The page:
No Prospect Left Behind

A strategic plan for following up trade show leads ensures a valuable return on investment.

9 Min Read
No Prospect Left Behind


(click to enlarge) Glenn Frantz is director of corporate communications for Draeger Medical Inc. (Telford, PA). Mike Drohan is president of Lead Generation Solutions (Wayne, PA), a company that specializes in lead qualification services.

In the competitive reality of today's market, it is critical for marketing executives to take advantage of every opportunity to make a sale. This is especially true for medical technology companies that spend hundreds of thousands of dollars annually exhibiting at trade shows. The only way to fully capitalize on the investment of personnel, time, and money that companies make in these events is to uncover every potential sale that is sparked by the exposure gained at the shows.

Draeger Medical Inc. (Telford, PA) recognizes the need to make the most of its trade show investment. Its parent company, Draeger Medical AG & Co. KG (Lübeck, Germany), is a division of Drägerwerk AG, an international leader in the medical and safety technology markets. In 2006, the company posted sales of EUR1.8 billion ($2.38 billion). That year, the company's revenue achieved a 15.7% increase in the American market alone, significantly ahead of the industry curve.

As part of its marketing strategy, Draeger has taken a calculated approach to its participation in the U.S. trade show arena. In addition to being selective about which shows it attends, and at what level, the company continually looks for ways to evaluate and quantify its investment and return in that forum. An integral part of Draeger's efforts to optimize its trade show appearances is ensuring its ability to follow up on the leads that its trade show presence generates. To accomplish this goal, Draeger has developed a telemarketing model that enables it to consistently follow up, qualify, and distribute trade show leads for its sales team.

Although many medtech marketing executives express confidence that their teams are making the most of their trade show leads, industry research indicates that nearly 80% of all trade show leads aren't followed up.1 Most companies do an excellent job preparing for shows and running their booths, but they are often unable to efficiently identify and engage all of their quality prospects in the wake of the event. Instead, companies cherry-pick a few surefire sales leads, permitting a lot of solid prospects to fall through the cracks. They end up losing sales opportunities and effectively handing them to their competition.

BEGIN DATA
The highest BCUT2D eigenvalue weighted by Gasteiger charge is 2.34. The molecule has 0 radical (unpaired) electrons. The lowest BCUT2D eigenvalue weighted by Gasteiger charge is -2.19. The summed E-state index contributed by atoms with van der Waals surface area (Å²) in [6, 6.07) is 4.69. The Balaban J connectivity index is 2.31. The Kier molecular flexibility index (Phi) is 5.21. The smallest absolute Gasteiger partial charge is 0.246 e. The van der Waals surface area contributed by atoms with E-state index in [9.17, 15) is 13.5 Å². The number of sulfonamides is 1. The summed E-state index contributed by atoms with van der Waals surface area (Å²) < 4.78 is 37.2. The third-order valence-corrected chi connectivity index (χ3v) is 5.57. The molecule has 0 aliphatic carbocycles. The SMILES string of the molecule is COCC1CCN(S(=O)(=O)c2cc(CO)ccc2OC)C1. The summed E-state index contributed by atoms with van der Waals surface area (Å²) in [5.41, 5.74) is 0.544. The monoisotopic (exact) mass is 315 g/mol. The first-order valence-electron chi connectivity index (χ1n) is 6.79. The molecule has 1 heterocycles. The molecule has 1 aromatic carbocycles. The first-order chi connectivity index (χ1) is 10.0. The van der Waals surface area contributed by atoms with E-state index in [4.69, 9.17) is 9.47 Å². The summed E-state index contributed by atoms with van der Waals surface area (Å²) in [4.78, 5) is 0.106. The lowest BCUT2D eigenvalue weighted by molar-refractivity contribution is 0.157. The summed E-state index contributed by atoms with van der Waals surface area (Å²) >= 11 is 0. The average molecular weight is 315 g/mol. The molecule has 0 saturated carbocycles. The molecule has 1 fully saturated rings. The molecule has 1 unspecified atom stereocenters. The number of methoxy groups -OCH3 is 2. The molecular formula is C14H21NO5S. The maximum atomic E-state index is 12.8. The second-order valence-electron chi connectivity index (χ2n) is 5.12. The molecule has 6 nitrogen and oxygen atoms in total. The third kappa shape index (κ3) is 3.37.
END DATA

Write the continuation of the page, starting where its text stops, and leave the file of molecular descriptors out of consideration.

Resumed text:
A Challenging Sales Environment

A strategic and immediate approach is vital for making trade show investments profitable. Thorough and timely follow-up on every opportunity is especially critical in the medical device arena, where the industry's rapid growth creates increasingly cutthroat competition.

Medical device companies face several specific challenges when they exhibit at a trade show. Targeting hospital management and clinicians creates a complex selling environment. The sheer number of hospitals alone makes it difficult for an account manager to reach every decision maker, and this challenge is made more difficult by the variety of personnel and internal processes that must be navigated on a case-by-case basis.

Overriding all these challenges is the simple fact that trade show leads are perishable, with a very limited period during which they're ripe for the picking. Companies need to have the bandwidth to handle both the breadth and the depth of the leads they're getting from a show, but their sales forces' time and resources are often limited. To combat such challenges, Draeger Medical has implemented a strategy that enables it to maintain a quick turnaround time on virtually all of the leads it generates at any given trade show.

In October 2005, Draeger's executive marketing team decided to focus on maximizing efficiency in trade shows by using telemarketing to qualify show inquiries and leads. The goal was to ensure that sales representatives would not have to spend valuable sales time making calls to leads that had little buying interest or who were not decision makers. At the same time, Draeger sought to fully capitalize on its investment in creating personal discussions at its trade show booth, and lead follow-up qualification was one way to help do that. After all, developing and maintaining consumer relationships is key in an industry like healthcare.

In outsourcing the telemarketing for its trade show follow-ups, Draeger is able to establish a timely dialogue between the company and its prospects, thereby maintaining valuable conversations that begin at its booth. However, using an outsourced partner to make the initial follow-up contact enables in-house sales rep- resentatives to focus their time on relationships that are qualified sales opportunities.

Expanding the Team

Nearly all of Draeger's outsourced follow-up marketing activity occurs on the phone. Every prospect reached through trade show activities is called, and representatives at Draeger's telemarketing partner firm navigate their way through the company's phone chain to gauge sales potential and interest.

Preparation for such follow-up calls occurs prior to the trade show itself. Before the show takes place, Draeger meets with representatives from its telemarketing partner firm to discuss the focus of the trade show. The discussion focuses on the new products and features that are being showcased at the event, as well as the best approaches for engaging the various levels of decision makers that are expected to stop by the booth. From this initial discussion, a marketing strategy is created to provide the telemarketing team with everything it needs to know to have the most effective conversations possible with the prospects. This advance preparation also enables the follow-up call team to step into action immediately after the show.